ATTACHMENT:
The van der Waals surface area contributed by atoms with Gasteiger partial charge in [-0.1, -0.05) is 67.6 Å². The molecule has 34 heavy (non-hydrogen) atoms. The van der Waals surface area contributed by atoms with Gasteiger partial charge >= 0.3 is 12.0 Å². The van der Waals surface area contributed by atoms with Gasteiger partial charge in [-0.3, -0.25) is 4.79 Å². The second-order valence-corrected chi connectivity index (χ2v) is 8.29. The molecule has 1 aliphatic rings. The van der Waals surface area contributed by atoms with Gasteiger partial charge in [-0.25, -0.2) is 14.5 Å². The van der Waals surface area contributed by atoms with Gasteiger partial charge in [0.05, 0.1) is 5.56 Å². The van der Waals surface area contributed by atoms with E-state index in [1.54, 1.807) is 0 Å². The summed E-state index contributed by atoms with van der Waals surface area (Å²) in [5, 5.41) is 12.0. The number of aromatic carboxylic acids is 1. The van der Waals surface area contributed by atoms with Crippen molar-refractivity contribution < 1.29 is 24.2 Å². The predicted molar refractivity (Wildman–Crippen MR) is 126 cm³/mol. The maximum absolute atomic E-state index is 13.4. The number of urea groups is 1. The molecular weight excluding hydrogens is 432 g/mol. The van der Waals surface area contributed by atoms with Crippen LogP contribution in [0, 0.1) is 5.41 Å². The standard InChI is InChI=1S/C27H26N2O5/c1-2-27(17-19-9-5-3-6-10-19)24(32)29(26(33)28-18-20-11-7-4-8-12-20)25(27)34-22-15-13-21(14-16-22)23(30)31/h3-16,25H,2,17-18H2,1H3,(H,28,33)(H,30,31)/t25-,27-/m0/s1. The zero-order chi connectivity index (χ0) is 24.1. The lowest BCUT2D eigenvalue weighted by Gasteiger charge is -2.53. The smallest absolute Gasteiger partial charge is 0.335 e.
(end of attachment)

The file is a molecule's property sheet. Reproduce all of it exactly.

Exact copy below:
The van der Waals surface area contributed by atoms with Gasteiger partial charge in [-0.1, -0.05) is 67.6 Å². The molecule has 34 heavy (non-hydrogen) atoms. The van der Waals surface area contributed by atoms with Gasteiger partial charge >= 0.3 is 12.0 Å². The van der Waals surface area contributed by atoms with Gasteiger partial charge in [-0.3, -0.25) is 4.79 Å². The second-order valence-corrected chi connectivity index (χ2v) is 8.29. The molecule has 1 aliphatic rings. The van der Waals surface area contributed by atoms with Gasteiger partial charge in [-0.25, -0.2) is 14.5 Å². The van der Waals surface area contributed by atoms with Gasteiger partial charge in [0.05, 0.1) is 5.56 Å². The van der Waals surface area contributed by atoms with E-state index in [1.54, 1.807) is 0 Å². The summed E-state index contributed by atoms with van der Waals surface area (Å²) in [5, 5.41) is 12.0. The number of aromatic carboxylic acids is 1. The van der Waals surface area contributed by atoms with Crippen molar-refractivity contribution < 1.29 is 24.2 Å². The predicted molar refractivity (Wildman–Crippen MR) is 126 cm³/mol. The maximum absolute atomic E-state index is 13.4. The number of urea groups is 1. The molecular weight excluding hydrogens is 432 g/mol. The van der Waals surface area contributed by atoms with Crippen LogP contribution in [0, 0.1) is 5.41 Å². The standard InChI is InChI=1S/C27H26N2O5/c1-2-27(17-19-9-5-3-6-10-19)24(32)29(26(33)28-18-20-11-7-4-8-12-20)25(27)34-22-15-13-21(14-16-22)23(30)31/h3-16,25H,2,17-18H2,1H3,(H,28,33)(H,30,31)/t25-,27-/m0/s1. The zero-order chi connectivity index (χ0) is 24.1. The lowest BCUT2D eigenvalue weighted by Gasteiger charge is -2.53. The smallest absolute Gasteiger partial charge is 0.335 e.